No Rs 2000 notes in banks, Nabarangpur feels the heat

While the cash crunch is being felt across Odisha, districts like Nabarangpur have been hit harder.

Written by Debabrata Mohanty | Nabarangpur | Published:November 14, 2016 3:24 am
nabarangpur-bank-759 Outside SBI’s Nabarangpur branch. Express Photo 

Samudu Harijan, a 60-year-old maize farmer, took an auto to the State Bank of India ATM at 11 am on Sunday. About five other villagers from Kosagumuda block hopped in with him. Harijan waited in line for two hours but returned empty-handed. The queue was a bit too long for his comfort.

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“Yesterday I went to Utkal Gramya Bank at Rajoda village to exchange old notes, but the branch manager said there were no new notes,” said Harijan.

Basanti Kumari Dei, 62, a pensioner from Gadabaguda village, visited the Nabarangpur main branch for the last five days to exchange a part of her pension payment. “I found it difficult to stand so long. I have a few Rs 100 notes left, but they won’t last long,” said Dei.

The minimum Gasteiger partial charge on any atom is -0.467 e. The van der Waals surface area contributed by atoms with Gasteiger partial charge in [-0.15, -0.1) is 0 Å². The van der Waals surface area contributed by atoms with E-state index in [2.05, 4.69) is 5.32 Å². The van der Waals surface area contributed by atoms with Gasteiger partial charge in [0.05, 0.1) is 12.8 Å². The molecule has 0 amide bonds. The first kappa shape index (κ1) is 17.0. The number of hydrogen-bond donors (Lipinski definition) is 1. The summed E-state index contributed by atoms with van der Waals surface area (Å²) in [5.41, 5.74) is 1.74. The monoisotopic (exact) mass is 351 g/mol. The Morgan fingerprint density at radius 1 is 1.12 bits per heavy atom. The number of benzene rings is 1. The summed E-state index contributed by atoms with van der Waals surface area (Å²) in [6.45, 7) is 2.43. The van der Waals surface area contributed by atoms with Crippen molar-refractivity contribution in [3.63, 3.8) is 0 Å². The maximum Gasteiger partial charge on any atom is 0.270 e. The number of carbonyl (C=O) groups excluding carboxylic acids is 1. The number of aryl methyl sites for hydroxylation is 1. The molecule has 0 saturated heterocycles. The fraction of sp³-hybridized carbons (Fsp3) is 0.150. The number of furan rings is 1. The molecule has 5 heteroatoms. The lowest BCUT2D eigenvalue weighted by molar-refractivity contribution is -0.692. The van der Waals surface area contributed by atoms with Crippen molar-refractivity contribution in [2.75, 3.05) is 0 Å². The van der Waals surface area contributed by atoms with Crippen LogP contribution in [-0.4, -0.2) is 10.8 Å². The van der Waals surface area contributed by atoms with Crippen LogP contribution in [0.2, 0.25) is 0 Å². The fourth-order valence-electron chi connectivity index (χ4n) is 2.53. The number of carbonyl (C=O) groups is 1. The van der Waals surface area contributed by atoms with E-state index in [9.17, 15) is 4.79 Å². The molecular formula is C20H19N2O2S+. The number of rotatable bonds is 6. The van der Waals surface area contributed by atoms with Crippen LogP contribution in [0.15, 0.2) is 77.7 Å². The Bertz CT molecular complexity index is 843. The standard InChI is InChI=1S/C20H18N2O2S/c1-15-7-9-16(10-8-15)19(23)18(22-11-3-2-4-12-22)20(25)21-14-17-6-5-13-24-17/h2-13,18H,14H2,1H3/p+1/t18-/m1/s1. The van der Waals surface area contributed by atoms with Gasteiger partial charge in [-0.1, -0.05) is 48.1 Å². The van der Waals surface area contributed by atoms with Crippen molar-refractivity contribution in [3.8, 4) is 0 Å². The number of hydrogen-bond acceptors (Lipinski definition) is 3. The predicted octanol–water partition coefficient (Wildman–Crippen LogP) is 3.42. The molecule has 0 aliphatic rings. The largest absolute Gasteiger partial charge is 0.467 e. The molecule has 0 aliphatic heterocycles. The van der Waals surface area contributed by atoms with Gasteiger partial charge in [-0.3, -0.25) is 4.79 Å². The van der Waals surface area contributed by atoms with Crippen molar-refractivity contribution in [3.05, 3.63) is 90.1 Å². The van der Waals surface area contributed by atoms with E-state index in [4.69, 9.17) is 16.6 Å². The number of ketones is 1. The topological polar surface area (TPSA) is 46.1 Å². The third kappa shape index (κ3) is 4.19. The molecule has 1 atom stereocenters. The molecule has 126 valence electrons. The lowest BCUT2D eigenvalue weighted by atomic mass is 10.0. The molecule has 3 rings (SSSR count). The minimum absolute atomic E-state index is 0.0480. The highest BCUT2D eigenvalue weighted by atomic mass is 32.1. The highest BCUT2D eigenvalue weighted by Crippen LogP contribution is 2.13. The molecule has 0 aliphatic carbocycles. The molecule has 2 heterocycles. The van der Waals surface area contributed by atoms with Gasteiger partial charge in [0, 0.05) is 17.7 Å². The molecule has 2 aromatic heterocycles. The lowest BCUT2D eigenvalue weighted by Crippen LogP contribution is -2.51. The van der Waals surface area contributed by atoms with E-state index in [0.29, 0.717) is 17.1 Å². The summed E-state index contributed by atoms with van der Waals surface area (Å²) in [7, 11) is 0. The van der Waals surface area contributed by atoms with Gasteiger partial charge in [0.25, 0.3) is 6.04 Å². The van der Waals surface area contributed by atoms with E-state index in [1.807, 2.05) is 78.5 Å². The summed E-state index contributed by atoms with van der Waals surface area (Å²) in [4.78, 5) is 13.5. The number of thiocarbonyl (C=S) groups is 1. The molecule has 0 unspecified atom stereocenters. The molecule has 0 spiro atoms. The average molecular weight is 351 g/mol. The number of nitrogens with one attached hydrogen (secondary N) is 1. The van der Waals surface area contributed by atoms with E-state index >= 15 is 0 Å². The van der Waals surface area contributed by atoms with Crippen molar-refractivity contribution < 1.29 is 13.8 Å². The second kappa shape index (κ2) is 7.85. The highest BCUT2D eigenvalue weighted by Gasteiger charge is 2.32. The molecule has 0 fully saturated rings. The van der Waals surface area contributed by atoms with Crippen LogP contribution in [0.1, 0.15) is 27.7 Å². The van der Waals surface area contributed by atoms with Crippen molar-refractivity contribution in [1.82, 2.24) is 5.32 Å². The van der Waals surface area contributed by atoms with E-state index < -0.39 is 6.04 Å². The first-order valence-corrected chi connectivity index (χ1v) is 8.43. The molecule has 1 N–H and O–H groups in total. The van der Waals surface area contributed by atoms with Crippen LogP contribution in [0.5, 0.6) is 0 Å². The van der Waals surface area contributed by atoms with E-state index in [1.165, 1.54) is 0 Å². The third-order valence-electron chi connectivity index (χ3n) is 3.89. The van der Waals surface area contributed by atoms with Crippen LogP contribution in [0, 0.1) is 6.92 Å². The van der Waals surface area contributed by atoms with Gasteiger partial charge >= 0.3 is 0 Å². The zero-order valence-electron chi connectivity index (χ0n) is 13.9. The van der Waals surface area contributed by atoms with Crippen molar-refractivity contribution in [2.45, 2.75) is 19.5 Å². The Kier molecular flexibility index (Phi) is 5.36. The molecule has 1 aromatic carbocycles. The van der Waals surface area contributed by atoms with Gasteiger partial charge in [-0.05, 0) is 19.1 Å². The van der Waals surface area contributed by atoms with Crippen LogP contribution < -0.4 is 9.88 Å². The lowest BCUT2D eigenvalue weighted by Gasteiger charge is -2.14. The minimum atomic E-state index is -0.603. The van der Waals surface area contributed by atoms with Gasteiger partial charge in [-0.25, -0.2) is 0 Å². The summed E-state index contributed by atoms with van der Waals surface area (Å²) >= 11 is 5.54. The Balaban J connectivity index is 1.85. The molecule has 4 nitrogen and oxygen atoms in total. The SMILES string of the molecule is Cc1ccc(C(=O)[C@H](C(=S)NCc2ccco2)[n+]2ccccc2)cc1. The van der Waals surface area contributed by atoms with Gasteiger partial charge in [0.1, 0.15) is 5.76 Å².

While the cash crunch is being felt across Odisha, districts like Nabarangpur have been hit harder. Nabarangpur is arguably one of the poorest districts in the country, and was the focus of an assignment by The Indian Express to track poverty and transformation. About 4,500 of Odisha’s 6,200-odd grampanchayats don’t have bank branches while Maoist-affected districts like Nabarangpur and Malkangiri have around 20 per cent banking coverage. Nabarangpur has just about 60 branches of various banks. The SBI’s main branch in Nabarangpur is the biggest in the district, but that too does not have enough cash to meet the rush for more than 10 days.

SBI chief manager Abhimanyu Sahu said the branch was only catering to its own customers. “Since it’s a Maoist area, we have not been given Rs 2,000 notes and are managing with Rs 100 notes. We badly need more Rs 100 notes and new Rs 500 notes,” he said.

The SBI is feeling the heat as ATMs of most other private banks are shut. Only a few ATMs were functioning, and the queues were very long.

Small businessmen were feeling the heat too. Purusatti Harijan, who has a betel shop in Basalguda area in the town, said he had earned very little in the past five days. “I have a bank account, but could not stand in the queue for long as I had to open my shop. I don’t have an ATM card,” he said.